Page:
Carphone Warehouse to use automation for delivery of core IT services

Carphone Warehouse's IT department has cut the time it takes to provision servers to ad hoc business needs from six weeks to thirty minutes using virtualisation and automation technology.

Carphone Warehouse's IT department has cut the time it takes to provision servers to ad hoc business needs from six weeks to thirty minutes using virtualisation and automation technology.

Configuring the right amount of virtual servers to meet application demands automatically, rather than manually configuring physical servers, underpins the business's long-term strategy to offer new broadband services such as voice, video and data to customers reliably and quickly, said Steve Gall, lead datacenter architect.

He said that early trials of automatic server configuration represented approximately half a million pounds in labour savings and better use of server capacity that had previously been underused.

"The phone industry is fast moving and our IT department have found it difficult to keep up with the demands of the business in the past. We're dealing with 360 terrabytes of information now, and by using automation we've increased the utilisation of our server capacity from 17% to 60% which has reduced our operating expenses by 30%," said Gall.

The company uses a combination of IBM P-series, Sun Solaris, Linux and Wintel servers in its data centres and has deployed software from Enigmatec for provisioning. Carphone Warehouse uses the Information Technology Infrastructure Library (ITIL) version 2 framework for establishing service level agreements (SLAs) of applications with the business. It chose Enigmatec's software because it shows how making changes in server provisioning in one application will affect the service levels in another.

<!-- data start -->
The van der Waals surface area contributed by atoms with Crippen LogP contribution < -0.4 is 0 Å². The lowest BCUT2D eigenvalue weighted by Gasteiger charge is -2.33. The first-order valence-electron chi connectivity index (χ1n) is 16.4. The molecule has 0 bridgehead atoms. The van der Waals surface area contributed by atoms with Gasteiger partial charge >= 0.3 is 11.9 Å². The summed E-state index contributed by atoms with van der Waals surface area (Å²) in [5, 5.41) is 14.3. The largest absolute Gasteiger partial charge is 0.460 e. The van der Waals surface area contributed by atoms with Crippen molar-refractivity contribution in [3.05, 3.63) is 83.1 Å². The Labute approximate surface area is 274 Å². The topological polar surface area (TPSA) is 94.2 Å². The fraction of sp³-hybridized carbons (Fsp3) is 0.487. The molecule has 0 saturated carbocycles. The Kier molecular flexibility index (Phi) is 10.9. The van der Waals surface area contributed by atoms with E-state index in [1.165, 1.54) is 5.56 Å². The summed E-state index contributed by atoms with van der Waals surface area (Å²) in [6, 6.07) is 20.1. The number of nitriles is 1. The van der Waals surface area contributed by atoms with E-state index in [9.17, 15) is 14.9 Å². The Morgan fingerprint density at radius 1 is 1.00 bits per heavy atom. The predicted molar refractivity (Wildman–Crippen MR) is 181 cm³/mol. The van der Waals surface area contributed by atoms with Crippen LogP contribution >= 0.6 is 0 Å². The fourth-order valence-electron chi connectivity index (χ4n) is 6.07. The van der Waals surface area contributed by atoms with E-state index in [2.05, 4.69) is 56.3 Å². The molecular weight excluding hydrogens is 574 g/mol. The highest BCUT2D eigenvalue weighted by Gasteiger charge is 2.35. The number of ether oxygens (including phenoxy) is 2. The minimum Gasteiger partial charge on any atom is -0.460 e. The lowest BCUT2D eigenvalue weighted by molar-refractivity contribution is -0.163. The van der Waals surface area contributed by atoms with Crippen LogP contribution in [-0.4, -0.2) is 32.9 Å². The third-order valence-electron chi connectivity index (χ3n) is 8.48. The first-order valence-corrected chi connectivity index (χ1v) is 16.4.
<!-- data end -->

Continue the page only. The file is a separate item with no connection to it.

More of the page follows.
"If you are using automation, then the ITIL framework is essential. You cannot negotiate an SLA for a piece of hardware with the business, since that hardware might be used by several different applications in a virtual environment. Instead, you need to negotiate the delivery of a service or business application as the basis for your SLAs," he said.

Gall is currently overseeing a pilot project where the spare processing capacity on the company's development and test servers can be re-allocated to support disaster recovery and automatic fail-over - reducing the need to buy additional servers specifically for recovery. This will finish in November will be used as a company-wide model for providing IT services starting next year.




Read more on Business applications

Start the conversation

Send me notifications when other members comment.

Please create a username to comment.

-ADS BY GOOGLE

SearchCIO

SearchSecurity

SearchNetworking

SearchDataCenter

SearchDataManagement

Close